Beer in China: Part Two

Craft Beer in China and My Accidental Adventure

In my last post, I referenced a great article about beer in China.  I found this article in an issue of HOPS Magazine, and I found HOPS magazine by (almost literally) stumbling into it.

HOPS is a publication (I got a copy of both their Chinese and English versions) dedicated to Chinese beer culture, with an emphasis on craft and high-quality beers.  It should come as no surprise, therefore, that they were at a pretty significant Shanghai beer event known as Sinan Mansions Beer Festival.  What did surprise me, as I walked down Chongqing South Road in Shanghai at about 2:00 on a Sunday afternoon, is that I was heading right for a beer festival!  In China!  Where I hadn’t had any Chinese beer stronger than about 4% abv in over two weeks!

I had a couple of hours to kill, so it popped into my head to check if Untappd worked and see if I was close to any good beers.  Untapped does work in China, and I was fairly close to Boxing Cat Brewery, which I had read about stateside.  So I headed that way.

Just roll with it, OK?

Just roll with it, OK?

When I arrived, a big banner on Boxing Cat’s block announced that the Sinan Beer Fest was going on right there on that block.  I went straight for the tents and started navigating the crowds (which were significant but not on the scale of the Oregon Brewers Festival). In my excitement to find good, strong beer, I bought a Chimay on the spot, which, in retrospect, was a mistake, as I only had limited cash on me and there ended up being a lot of Chinese craft beer options, toward which I should have devoted all of my resources (I was in China, after all!).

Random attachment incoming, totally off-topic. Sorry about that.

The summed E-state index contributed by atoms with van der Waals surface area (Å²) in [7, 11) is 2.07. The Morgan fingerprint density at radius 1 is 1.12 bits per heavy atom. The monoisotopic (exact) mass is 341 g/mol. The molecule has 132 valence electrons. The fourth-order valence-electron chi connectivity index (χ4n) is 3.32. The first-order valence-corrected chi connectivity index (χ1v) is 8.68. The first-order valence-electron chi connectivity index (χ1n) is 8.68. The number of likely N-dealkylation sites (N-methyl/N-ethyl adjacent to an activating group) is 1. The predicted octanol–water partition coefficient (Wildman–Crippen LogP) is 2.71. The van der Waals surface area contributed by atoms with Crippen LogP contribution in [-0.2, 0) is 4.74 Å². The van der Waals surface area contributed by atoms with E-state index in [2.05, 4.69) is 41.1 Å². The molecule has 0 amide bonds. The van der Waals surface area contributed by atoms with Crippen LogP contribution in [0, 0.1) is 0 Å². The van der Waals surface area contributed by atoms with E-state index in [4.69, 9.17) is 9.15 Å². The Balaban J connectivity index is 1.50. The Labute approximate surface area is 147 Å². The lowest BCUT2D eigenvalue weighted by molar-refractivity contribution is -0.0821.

I was also able to try a number of the Chinese beers, though.  I had East City Porter by the superbly named Great Leap Brewing, Buckwheat Ale by Le Ble dÓr’s Suzhou facility, TKO IPA by Boxing Cat Brewery, as well as a few other samples here and there. To get a good, quick overview of craft beer in China, I, again, recommend the HOPS article, but here are a few of my own observations about craft beer in China:

Sainan Beer Festival

Happy Drunk People

  • The mix at the brew fest was about 60%-70% white expats, and most brewers and brewery booth staff were expats as well (though this wasn’t necessarily the case for distributor/retail/publications booths).  Craft beer seems to be very expat-driven; however, the article notes that “now Chinese now outnumber expats in the Beijing Homebrewing Society”, and I agree with the author that this is a good sign for the future of the Chinese beer scene.
  • I hate to be a critic in matters like this, but the beers I was able to try were, overall, pretty good but not great, and not to the level of what we’re used to in, say, Oregon.  As the article notes, brewing (including access to supplies) is a tougher go in China, and it this may play a part in many a finished product.
  • Like craft beer scene in America, the scene in China seems to be fun, dynamic, and energetic.
  • It would be very exciting to be associated with one of the craft brewers in China right now. From what I’ve seen and read, I think it could be argued that the industry has developed enough steam to move past being characterized as “nascent” and is now better described as “burgeoning”.  Further to this, the growth of incomes, interests, and Western tastes among China’s local citizens (urban ones, at least) bodes well for places like Boxing Cat Brewery.

Boxing Cat

Beer in China: Part One

General Observations

I recently returned from a trip to China, and while it was very interesting in many ways, this is a beer blog, so I’m going to talk about the beer of China over the next few posts.

Actually, I’m going to first refer you to this great HOPS article on the current status of beer in China – both mainstream and the emerging craft beer movement. My experience in China almost completely falls in line with what the author details in terms of typical super-light, watery, adjunct-style lagers being the only option in most run-of-the mill restaurants and bars (though some bars [even non-Expat] offer some pretty good Western beers by the bottle if you’re willing to pay for them).

Hot fish, hot tea, hot room, and slightly cool Snow Beer.  Actually, a really good experience.

Hot fish, hot tea, hot room, and slightly cool Snow Beer. Actually, a really good experience.